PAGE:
For solution of the main problem related to IBR-2 reactor, where spectrometers arranged in all three directions have contradictory demands to neutron spectra, the following measures improving their efficiency are suggested:
- By implementation of a combined moderator. “Combi-moderator” is a combination of several chambers (modules) each containing either a hydrogenous substance cooled down to 20 K - 100 K, or light water at ambient temperature, or void, or some non-absorbing material reflecting neutrons. Such a moderator gives neutron beams with different neutron energy in different direction and/or at different positions of outflow; this would be a good solution when several instruments view the same moderator.
- Using moderating materials for a cold moderator that are more resistant to radiation damage than methane (mixtures of solid methane with inhibitors of molecular hydrogen, light water ice doped with an atomic hydrogen scavenger, 1,3,5-trimethylbenzene or another aromatic hydrocarbon, et al.) with periodic change of the moderating materials.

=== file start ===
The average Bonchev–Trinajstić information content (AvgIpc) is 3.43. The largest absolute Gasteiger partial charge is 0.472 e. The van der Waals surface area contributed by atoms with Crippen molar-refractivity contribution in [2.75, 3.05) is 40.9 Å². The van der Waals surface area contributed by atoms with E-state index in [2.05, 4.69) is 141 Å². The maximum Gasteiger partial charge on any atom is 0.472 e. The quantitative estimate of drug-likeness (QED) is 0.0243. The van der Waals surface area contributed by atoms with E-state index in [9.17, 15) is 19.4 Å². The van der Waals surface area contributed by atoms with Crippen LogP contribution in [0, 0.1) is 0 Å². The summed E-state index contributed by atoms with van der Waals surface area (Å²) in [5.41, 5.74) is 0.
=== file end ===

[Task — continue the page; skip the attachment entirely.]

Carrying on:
- Using beryllium reflectors.
- Using ‘neutron gun’ effect.
For optimization of the "reactor-moderator-neutron guide-sample-detector" system, the multilevel approach is offered which includes the research on moderator materials properties, investigation of the heat transfer processes, a detailed Monte Carlo modeling of the neutron transport through the whole system, and manufacturing of the pre-production model of the cold moderator. The pre-production model allows to find solution for the basic constructive, technological and scientific problems and to investigate spectral and time characteristics of the emitted neutrons.
Successful performance of the project will be promoted by the following factors:
- experience of development and realization of a cold neutron moderator based on solid methane, in Frank Laboratory of Neutron Physics, JINR, and in RDIPE;
- operation of an irradiation facility URAM-2 at the IBR-2 reactor;
- experimental and theoretical study on radiation effects in frozen hydrogenous substances (solid methane, ice of water) under fast neutron radiation, made up, first of all, in Russia (the group of theorists headed by academician V.I. Gol'dansky), and also in Japan and USA;
- long-term experience of calculations of neutron transport in IPPE and FLNP, JINR, database on slow neutron scattering in the Centre of Nuclear Data IPPE;
- participation of JINR in the international collaboration of experts on cold neutron moderators ACoM.